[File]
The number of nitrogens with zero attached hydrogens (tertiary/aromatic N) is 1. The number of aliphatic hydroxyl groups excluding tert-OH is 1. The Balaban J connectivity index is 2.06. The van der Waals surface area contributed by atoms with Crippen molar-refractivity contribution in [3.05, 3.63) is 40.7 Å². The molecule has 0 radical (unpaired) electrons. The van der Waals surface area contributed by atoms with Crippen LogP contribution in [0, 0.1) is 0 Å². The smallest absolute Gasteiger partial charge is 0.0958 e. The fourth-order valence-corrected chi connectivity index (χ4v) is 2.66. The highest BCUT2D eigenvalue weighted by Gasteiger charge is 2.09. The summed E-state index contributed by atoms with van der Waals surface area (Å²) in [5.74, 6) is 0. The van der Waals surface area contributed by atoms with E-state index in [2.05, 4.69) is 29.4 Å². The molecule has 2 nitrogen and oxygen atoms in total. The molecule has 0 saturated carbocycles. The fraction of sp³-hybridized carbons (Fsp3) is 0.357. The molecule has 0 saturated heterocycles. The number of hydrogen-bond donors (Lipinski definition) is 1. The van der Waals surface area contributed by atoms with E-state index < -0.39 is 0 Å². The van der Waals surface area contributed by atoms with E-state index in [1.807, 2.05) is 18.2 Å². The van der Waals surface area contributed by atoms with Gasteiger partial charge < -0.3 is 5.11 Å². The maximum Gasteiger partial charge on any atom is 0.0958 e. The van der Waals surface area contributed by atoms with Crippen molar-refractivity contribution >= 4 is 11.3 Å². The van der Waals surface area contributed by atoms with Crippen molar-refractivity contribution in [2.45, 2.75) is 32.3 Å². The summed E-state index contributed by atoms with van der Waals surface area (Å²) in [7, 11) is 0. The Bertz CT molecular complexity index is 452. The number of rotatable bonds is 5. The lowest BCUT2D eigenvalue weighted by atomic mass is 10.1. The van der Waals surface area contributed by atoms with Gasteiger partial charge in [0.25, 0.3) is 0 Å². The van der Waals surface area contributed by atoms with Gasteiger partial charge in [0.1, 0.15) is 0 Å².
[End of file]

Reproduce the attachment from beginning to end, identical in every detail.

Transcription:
The number of nitrogens with zero attached hydrogens (tertiary/aromatic N) is 1. The number of aliphatic hydroxyl groups excluding tert-OH is 1. The Balaban J connectivity index is 2.06. The van der Waals surface area contributed by atoms with Crippen molar-refractivity contribution in [3.05, 3.63) is 40.7 Å². The molecule has 0 radical (unpaired) electrons. The van der Waals surface area contributed by atoms with Crippen LogP contribution in [0, 0.1) is 0 Å². The smallest absolute Gasteiger partial charge is 0.0958 e. The fourth-order valence-corrected chi connectivity index (χ4v) is 2.66. The highest BCUT2D eigenvalue weighted by Gasteiger charge is 2.09. The summed E-state index contributed by atoms with van der Waals surface area (Å²) in [5.74, 6) is 0. The van der Waals surface area contributed by atoms with E-state index in [2.05, 4.69) is 29.4 Å². The molecule has 2 nitrogen and oxygen atoms in total. The molecule has 0 saturated carbocycles. The fraction of sp³-hybridized carbons (Fsp3) is 0.357. The molecule has 0 saturated heterocycles. The number of hydrogen-bond donors (Lipinski definition) is 1. The van der Waals surface area contributed by atoms with E-state index < -0.39 is 0 Å². The van der Waals surface area contributed by atoms with E-state index in [1.807, 2.05) is 18.2 Å². The van der Waals surface area contributed by atoms with Gasteiger partial charge < -0.3 is 5.11 Å². The maximum Gasteiger partial charge on any atom is 0.0958 e. The van der Waals surface area contributed by atoms with Crippen molar-refractivity contribution >= 4 is 11.3 Å². The van der Waals surface area contributed by atoms with Crippen molar-refractivity contribution in [2.45, 2.75) is 32.3 Å². The summed E-state index contributed by atoms with van der Waals surface area (Å²) in [7, 11) is 0. The Bertz CT molecular complexity index is 452. The number of rotatable bonds is 5. The lowest BCUT2D eigenvalue weighted by atomic mass is 10.1. The van der Waals surface area contributed by atoms with Gasteiger partial charge in [0.25, 0.3) is 0 Å². The van der Waals surface area contributed by atoms with Gasteiger partial charge in [0.1, 0.15) is 0 Å².